When Caroline was little, redirection worked amazingly well. However, when we reached the point when distractions and redirections no longer worked, I realized I needed to figure out a way to come to some kind of agreement with this child who had an iron will and a mind of her own (from the womb). Thus began the negotiation phase of our relationship.
3 Reasons I Negotiate with My Child
Pinterest is full of pins that link to articles about why people don’t negotiate with their children. Some people call a child’s persistence nagging. I never thought of persistence as nagging. I chose to think of it is a trait that is going to serve my child incredibly well as an adult if I can find a way to channel all that focus and energy in a positive direction (and survive the process).
Some people will say that they “don’t negotiate with terrorists.” Well, guess what? I don’t either because my child is not a terrorist. If you have allowed your child to develop into a terrorist, you have far greater problems than negotiating with her.
I do believe negotiating is an important part of a parent-child relationship. Here are three reasons why I negotiate with my child.
Reason 1: My Child Is an Individual
My child is an individual and I do not rule the world, not even my child’s. Unlike some people who teach that a child’s world revolves around them, I don’t. If I want my child’s world to revolve around anyone, it is Jesus. And I am not Jesus.
I don’t rule her world or try to strip her of the individuality God gave her. I am guiding her on a journey to maturity, one day at a time. (Or, in the case of toddlers, one minute at a time!)
She is an individual with her own complex make-up of needs, desires, fears, and gifts. My responsibility as her parent is to figure out the best ways to steward those gifts and help her understand her unique wiring until she can take over that stewardship on her own.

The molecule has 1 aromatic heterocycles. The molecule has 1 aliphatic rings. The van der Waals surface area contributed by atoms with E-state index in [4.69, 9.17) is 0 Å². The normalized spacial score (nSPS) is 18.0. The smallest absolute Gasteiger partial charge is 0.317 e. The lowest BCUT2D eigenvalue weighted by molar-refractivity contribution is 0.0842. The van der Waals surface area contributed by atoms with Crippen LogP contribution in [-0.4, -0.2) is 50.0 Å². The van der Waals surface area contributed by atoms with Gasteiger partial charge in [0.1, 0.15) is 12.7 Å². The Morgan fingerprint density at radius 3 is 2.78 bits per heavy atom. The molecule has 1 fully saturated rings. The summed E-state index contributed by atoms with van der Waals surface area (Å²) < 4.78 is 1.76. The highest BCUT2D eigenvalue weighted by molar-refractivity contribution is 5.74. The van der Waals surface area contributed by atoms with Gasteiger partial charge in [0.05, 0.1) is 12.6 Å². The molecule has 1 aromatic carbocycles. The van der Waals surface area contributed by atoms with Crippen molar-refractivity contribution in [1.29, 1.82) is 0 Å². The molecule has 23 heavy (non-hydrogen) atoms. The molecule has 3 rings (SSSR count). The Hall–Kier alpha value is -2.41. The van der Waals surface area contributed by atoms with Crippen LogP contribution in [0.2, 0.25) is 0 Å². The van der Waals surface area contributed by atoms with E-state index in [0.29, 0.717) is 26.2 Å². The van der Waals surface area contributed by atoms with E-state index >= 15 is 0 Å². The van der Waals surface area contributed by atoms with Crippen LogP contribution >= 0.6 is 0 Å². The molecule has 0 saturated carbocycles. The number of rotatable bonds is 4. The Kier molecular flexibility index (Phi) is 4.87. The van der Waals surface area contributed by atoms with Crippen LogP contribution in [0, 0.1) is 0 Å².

Reason 2: Negotiating Is an Important Life Skill
Learning how to negotiate is an incredibly important life skill. What better place to learn it than in the safety of the home with people who love and support you?
And when is the better time to start laying the groundwork for how negotiating takes place in your home? When your child is five or when your child is fifteen? Caroline is currently nine and a half. By the time we start hitting the higher stakes negotiating topics, we’ll already have (hopefully) established a solid foundation for give and take in our home.
Which leads to the third reason.
Reason 3: I Do Not Want to Raise a Compliant Adult
If you raise your child to be compliant all the time and constantly yield to you, how do you expect her to be a strong adult who is able to take care of herself once she leaves your care?
Parents who constantly demand that their children obey them immediately are doing their children no favors, especially as their children get older. Instead, they are setting them up for a catastrophic adulthood. (Emotionally fragile children of helicopter parents, anyone?)
How will they make decisions for themselves when no one is there to tell them what to do? Or, worse, what happens when they end up in a marriage or job where someone is more than happy to tell them what to do all of the time – even when it is wrong, abusive, or evil?
If I want my daughter to be a strong adult, it starts when she is tiny. It is important to me that my daughter have the the ability to stand up for what she believes. I want her to call out evil when she sees it. I do not want to raise a compliant adult. In my mind, that starts with teaching her how to negotiate with us in our home.